The research told them that these women were often the sole providers for their families, couldn’t take time away from work, didn’t have access to technology or had financial barriers.
But they had a keen interest in learning new skills – often inspired by seeing their kids do the same.
Keeping these barriers top of mind, CompuCorps transformed the way they delivered workshops.
They rallied a team of about 25 volunteers to lead training on topics like social media, e-commerce, and cybersecurity.
Instead of a consecutive series of group classes at the same time every week, they offered individualized workshops for smaller groups and were flexible with timing. They created drop-in days where women could come in to get one on one help with a volunteer. Osman said she was getting messages at all hours from participants experimenting with their website, or excited to share something new they’d learned.
“Participants were very vocal about what skills they wants to acquire. They had a lot of robust entrepreneurial spirit and were picking up on concepts quicker than you would’ve thought,” said Osman.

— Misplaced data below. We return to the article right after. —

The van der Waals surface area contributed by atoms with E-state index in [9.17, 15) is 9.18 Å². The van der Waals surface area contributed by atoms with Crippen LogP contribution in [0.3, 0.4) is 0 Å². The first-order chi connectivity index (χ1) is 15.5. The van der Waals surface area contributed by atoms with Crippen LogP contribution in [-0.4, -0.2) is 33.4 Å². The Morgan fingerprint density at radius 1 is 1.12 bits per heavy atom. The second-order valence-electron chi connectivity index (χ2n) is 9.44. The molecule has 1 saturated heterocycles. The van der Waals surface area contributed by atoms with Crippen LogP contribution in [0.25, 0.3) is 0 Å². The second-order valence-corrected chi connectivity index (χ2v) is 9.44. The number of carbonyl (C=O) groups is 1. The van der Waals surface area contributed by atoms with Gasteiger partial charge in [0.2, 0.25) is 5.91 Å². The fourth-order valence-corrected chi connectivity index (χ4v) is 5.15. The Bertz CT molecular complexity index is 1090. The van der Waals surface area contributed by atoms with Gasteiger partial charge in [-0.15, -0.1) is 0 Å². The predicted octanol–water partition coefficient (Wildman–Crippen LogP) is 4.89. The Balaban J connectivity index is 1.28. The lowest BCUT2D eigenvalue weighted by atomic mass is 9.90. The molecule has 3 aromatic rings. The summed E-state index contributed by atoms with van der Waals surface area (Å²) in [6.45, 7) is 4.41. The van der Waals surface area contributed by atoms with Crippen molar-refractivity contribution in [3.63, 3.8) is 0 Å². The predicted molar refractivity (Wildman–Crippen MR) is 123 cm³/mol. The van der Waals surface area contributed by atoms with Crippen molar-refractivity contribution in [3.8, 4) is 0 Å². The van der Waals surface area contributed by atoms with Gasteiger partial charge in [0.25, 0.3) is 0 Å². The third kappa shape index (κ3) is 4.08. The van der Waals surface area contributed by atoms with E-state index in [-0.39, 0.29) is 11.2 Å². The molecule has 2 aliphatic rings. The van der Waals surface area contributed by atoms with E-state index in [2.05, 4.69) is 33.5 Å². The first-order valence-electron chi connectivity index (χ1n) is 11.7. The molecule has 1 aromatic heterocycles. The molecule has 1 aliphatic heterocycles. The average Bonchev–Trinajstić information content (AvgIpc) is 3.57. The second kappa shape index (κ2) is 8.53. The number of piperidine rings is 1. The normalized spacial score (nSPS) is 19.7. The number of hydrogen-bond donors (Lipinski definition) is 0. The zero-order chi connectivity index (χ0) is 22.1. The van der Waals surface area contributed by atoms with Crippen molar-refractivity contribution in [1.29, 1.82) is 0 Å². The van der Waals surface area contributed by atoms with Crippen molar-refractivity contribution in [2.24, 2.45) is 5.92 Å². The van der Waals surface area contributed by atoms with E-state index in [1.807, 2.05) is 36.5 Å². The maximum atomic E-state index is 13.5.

Michele Bourque (pictured above) is a First Nations woman and Indige-preneurs participant. The idea to bring her bricks and mortar business Kwemaa online and create a new brand came from one of the sessions. She now sells clothing products online that help improve health and wellness.
The series of workshops that helped people like Michele was made possible through a grant from CIRA’s Community Investment Program.
Setting up your business online
CompuCorps created 15 specialized courses, and brought in expert guest speakers from local Ottawa businesses and trained volunteers to support participants as well. The curriculum included topics like:
- Security online, as an entrepreneur
- Social media marketing
- Launching an online store
- Market research for e-commerce
Participants left workshops armed with resources and a toolkit for setting up their business online, choosing a domain name, building the brand and setting up an online store.
CompuCorps got support from local Ottawa companies like Shopify, an online commerce platform for businesses, and Rebel, a registrar that sells domain names, to help participants get set up with their own websites and online stores.
Indige-preneurs became one of CompuCorps’ biggest digital literacy programs. They were aiming for 80 participants through the program but have now had more than 200 women get support through the program to build their business online.